Your Book is Not Your Baby aka It Only Takes (the Right) One

Ok. This post is going to do double duty.

First, your book is not your baby. Honestly, I hate this expression. Not because your book isn’t an intensely important personal creation. I get that. What I take issue with is the assumption that your art is inviolable.

You write a book. Unpaid. For years. Pouring your time and hopes and dreams and the entirety of your squishy inner self into it. Because you love it. Then, if you want to be traditionally published, you willingly send it off to be judged and critiqued and rejected.

Which is HARD. Which is like unzipping your chest and inviting someone who has not invested three, four, eight years of their life into that externalized bit of soul to poke at your bare heart a bit. Maybe give it a flick before shrugging a shoulder and offering up a solid, “Meh, not for me.” Because, if we’re being realistic, yours is the twentieth bit of soul to hit their inbox that day.

Sounds fun, right?

Yeah, it isn’t. Querying is brutal. Sub is brutal. All told, between querying and submission for my first novel, I spent about three years being consistently rejected, feeling someone flick my exposed and increasingly bruised heart at least once or twice a week.

But here’s the thing to know if you want to pursue traditional publishing: Your book cannot be your baby. Your book is, well, a book. Better, it’s a manuscript, a draft. It is a work-in-progress. Because writing toward traditional publishing is not a solo endeavor, it’s a collaboration. With your agent, your editor, and more. Which, if you welcome it, if you look at your work as a malleable thing, an improvable thing, can be an incredibly satisfying and exciting process.

Which brings me to: It only takes the right one.

Writing toward traditional publication is a balance. (I keep stressing ‘traditional publishing’ because there are other routes. You can self-publish or write without ever planning to publish at all; it’s all valid and worthwhile.) Because art is subjective. What you love, I guarantee you, someone else hates. What you feel utterly indifferent about, someone else lives and breathes.

Lots (most) of agents and editors will not your like your book. Or, they’ll like it but not enough. Or, they’ll like this part and that part but want you to cut the other parts and rearrange it all into a different shape.

Or, they’ll love it. Adore it. Believe in it and you. Want to not only read it the requisite three, four, five times over the next few years but then shove it at everyone else they know and hope they love it too. Which is the goal. The dream. That person, the one who gets it? They’re the ‘right’ one.

But, guess what? They’ll still ask you to edit your book.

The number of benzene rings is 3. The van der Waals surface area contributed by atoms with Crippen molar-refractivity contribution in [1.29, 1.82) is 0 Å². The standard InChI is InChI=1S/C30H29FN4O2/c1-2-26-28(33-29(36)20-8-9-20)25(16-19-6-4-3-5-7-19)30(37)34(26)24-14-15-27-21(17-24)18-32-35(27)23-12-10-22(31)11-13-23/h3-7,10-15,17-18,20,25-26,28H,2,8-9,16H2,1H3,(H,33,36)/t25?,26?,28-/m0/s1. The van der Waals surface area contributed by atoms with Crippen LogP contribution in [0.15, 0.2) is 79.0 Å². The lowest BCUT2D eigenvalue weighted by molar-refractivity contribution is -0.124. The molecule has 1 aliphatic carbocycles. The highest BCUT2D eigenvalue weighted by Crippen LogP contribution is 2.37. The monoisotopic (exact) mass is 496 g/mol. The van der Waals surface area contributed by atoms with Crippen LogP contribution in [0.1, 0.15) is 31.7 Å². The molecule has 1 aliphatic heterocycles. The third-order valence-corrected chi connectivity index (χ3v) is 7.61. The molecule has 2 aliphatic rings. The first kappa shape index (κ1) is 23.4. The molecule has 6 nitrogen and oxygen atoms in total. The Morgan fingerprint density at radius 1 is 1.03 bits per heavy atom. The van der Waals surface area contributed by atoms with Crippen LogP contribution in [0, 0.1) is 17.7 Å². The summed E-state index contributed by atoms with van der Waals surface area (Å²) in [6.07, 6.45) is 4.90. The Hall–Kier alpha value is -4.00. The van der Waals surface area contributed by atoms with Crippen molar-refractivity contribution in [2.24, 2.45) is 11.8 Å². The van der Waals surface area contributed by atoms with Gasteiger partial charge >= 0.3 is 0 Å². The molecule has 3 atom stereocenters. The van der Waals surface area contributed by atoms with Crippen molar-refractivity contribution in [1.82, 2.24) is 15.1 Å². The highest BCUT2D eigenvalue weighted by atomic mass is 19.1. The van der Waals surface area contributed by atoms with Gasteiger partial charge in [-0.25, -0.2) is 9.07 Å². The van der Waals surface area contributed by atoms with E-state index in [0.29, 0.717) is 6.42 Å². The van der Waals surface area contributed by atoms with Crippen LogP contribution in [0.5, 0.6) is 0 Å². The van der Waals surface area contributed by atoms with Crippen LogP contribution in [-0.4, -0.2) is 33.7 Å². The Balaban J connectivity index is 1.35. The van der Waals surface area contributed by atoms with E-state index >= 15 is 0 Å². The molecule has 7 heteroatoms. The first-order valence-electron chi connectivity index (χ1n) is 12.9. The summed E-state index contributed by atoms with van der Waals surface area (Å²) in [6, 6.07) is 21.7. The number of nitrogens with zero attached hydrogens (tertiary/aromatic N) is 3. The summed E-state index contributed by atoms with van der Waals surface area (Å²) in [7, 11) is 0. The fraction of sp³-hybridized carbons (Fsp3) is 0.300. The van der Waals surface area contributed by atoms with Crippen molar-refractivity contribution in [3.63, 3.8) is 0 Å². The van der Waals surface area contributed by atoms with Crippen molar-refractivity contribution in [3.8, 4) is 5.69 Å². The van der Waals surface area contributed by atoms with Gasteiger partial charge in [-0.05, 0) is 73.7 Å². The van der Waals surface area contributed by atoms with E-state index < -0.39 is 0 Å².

Hence, the balance. Between stubborn adherence to your intentions and open-minded willingness to accept and act on constructive criticism. Your book is not your baby. Your book is an evolving work-in-progress with a core integrity that you should not compromise.

This has been my advice to myself and to others through my years-long journey to publication: Guard your book’s integrity like a dragon guarding its treasure. Light up any criticism that would compromise it (or, you know, just ignore it. No need for actual fire). But the rest is window dressing. You will be asked to change your book. You will be told parts of your book are not good enough. But if you trust your instincts, respect your art’s integrity, and hold out not for just an agent or editor, but the right agent and editor, your book will be immeasurably better for it.

This isn’t to say you will be drowning in “ones” to begin with. I never was. And it is very easy to feel, after all that rejection, a deep connection with the saying “beggars can’t be choosers.” But this is where the two subjects of this post meet. Writing for traditional publication is such a bizarre beast. Writing, at its baseline, is an extremely personal endeavor. It requires intense levels of empathy, honesty, dedication and vulnerability followed by literal years of begging for criticism. (Seriously. Who volunteers for that kind of torture? What is wrong with us? *laugh-cries confusedly*)

But if you can strike that balance, between respect for yourself and your art’s integrity and your acceptance that you will always be learning, that your book can always be better, if you keep working and are lucky enough (I’ll talk about luck in publishing a different day) to find those right ones who respect those things too, your book can end up better than you ever dared hope for. And that is what you and your work truly deserve.

 

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